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Herb Helbig
10-16-2002, 11:02 PM
From the November issue of Scientific American, p. 36:

"Metal shavings and chips from machining actually
consist of nanocrystals. They may provide a cheap,
plentiful source of the tiny crystals, which are
costly and difficult to make but can be four times
as strong as the metal in bulk form."

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Thrud
10-24-2002, 03:54 AM
Herb
I gave up on S.A. - they have really gone to the dogs lately. I now question everything I ever read there.

sch
10-24-2002, 08:33 AM
[QUOTE]Originally posted by Herb Helbig:
[B]From the November issue of Scientific American, p. 36:

"Metal shavings and chips from machining actually
consist of nanocrystals. They may provide a cheap,
plentiful source of the tiny crystals, which are
costly and difficult to make but can be four times
as strong as the metal in bulk form."

This was in Science News last month also. They attraction was that metals with extremely small crystalline domains were
fabricated with great difficulty and then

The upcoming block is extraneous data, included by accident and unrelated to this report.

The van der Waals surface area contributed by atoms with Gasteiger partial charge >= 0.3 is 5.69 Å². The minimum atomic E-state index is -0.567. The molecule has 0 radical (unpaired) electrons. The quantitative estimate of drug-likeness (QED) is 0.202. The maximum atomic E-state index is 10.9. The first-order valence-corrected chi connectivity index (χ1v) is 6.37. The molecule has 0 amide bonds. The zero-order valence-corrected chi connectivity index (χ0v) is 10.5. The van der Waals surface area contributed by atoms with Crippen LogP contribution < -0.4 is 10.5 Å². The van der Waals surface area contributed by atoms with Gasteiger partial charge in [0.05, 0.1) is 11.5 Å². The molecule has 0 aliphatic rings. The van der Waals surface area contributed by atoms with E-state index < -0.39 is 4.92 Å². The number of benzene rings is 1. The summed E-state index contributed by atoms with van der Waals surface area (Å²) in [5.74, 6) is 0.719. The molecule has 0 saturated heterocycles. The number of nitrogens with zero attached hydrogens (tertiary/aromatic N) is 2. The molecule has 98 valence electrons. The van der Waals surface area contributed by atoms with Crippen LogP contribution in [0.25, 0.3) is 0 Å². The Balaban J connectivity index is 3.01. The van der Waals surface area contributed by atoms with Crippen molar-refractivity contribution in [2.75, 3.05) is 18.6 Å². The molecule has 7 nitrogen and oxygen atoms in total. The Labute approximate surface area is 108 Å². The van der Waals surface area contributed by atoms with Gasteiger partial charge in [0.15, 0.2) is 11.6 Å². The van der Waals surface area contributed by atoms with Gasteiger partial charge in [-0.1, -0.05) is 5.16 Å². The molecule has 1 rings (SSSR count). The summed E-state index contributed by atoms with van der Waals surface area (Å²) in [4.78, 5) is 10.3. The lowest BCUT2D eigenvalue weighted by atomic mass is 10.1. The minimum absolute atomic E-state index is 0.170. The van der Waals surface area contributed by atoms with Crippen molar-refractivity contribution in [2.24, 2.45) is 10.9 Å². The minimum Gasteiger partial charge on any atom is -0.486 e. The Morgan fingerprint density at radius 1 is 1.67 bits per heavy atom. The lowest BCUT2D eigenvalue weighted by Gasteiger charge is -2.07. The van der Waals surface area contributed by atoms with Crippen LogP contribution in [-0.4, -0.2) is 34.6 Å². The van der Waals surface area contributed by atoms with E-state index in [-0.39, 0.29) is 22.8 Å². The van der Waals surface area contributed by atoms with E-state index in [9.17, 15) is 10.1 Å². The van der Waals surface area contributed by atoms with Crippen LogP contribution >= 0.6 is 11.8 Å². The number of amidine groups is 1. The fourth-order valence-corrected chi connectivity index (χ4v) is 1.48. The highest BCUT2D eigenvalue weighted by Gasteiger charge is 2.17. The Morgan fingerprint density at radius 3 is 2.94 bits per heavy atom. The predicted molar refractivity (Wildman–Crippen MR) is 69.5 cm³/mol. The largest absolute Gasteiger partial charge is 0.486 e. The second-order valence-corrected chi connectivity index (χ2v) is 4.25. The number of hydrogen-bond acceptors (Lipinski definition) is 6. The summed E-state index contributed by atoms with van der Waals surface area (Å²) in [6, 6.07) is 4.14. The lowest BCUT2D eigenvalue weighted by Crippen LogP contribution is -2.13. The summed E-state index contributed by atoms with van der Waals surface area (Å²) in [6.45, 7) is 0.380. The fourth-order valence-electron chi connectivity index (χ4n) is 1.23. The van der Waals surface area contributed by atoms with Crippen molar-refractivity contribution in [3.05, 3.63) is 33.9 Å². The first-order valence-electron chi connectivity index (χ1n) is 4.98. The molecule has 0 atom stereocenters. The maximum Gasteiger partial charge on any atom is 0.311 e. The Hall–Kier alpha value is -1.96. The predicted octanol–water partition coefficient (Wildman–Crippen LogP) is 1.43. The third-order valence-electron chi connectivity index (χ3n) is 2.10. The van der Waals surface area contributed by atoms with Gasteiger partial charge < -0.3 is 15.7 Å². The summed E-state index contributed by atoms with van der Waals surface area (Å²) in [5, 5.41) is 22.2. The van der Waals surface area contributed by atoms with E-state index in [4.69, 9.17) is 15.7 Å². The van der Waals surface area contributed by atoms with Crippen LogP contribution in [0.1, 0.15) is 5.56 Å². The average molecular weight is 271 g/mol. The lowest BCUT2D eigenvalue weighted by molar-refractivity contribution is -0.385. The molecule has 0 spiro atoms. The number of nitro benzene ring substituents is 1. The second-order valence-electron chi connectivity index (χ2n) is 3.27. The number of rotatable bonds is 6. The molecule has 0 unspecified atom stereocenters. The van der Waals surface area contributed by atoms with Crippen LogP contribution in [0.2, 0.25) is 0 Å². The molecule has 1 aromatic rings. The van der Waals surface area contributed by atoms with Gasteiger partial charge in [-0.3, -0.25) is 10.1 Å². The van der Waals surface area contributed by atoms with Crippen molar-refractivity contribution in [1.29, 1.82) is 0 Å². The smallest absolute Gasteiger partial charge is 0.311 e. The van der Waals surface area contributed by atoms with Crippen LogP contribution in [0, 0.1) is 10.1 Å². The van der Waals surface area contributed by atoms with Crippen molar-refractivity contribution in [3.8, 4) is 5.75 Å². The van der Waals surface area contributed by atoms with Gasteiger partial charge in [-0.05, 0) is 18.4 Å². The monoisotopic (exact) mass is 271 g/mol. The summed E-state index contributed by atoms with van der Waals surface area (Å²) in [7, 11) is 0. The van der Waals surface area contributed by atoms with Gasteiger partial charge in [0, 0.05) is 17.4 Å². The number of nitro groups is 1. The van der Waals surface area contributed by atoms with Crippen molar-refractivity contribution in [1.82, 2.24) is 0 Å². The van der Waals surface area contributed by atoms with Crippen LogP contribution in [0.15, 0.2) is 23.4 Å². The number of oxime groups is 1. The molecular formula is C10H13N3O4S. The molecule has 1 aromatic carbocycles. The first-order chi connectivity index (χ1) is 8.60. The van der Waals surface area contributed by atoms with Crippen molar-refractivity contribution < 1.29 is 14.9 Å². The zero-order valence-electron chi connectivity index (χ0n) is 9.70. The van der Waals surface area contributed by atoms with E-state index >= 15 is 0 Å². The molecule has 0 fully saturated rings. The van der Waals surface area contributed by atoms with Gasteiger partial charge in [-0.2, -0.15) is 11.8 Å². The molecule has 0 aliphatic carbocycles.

someone decided to look at chips from standard machining operations and found them
to consist of large aggregates of nanocrystals. All of a sudden nanocrystals are dirt cheap. Probably not in the category of buckyballs but a similar fortuitous discovery: made with great difficulty then found everywhere--soot to stardust. Steve

Al Messer
10-24-2002, 09:59 AM
Welcome back,Thrud!!

docsteve66
10-24-2002, 01:10 PM
Dave, my first magazine subscrition was in 1947 (plus minus a year) to S A. Loved the math columns, the experiements, the kind of "Shop work" and thebasic science. Dropped them in about 1985, they became part of the publish, sell or perish bunch that now defends junk science. Horrible thing is they and the other science magazines quote each other thus giving credibility to foolish theories.
The nano crystals may be correct, I have doubts though if the improvement in strength is less than a magnitude. Even the name "nano" raises my suspicions.

GUess I will wait six months to have "Analog" confirm or deny http://bbs.homeshopmachinist.net//smile.gif
Steve

trap
10-24-2002, 11:29 PM
hhhmmmm ....... metal chips and a little epoxy and we could call it JB Weld. Damn good stuf. My no 1 choice in fixing engine castings short of welding.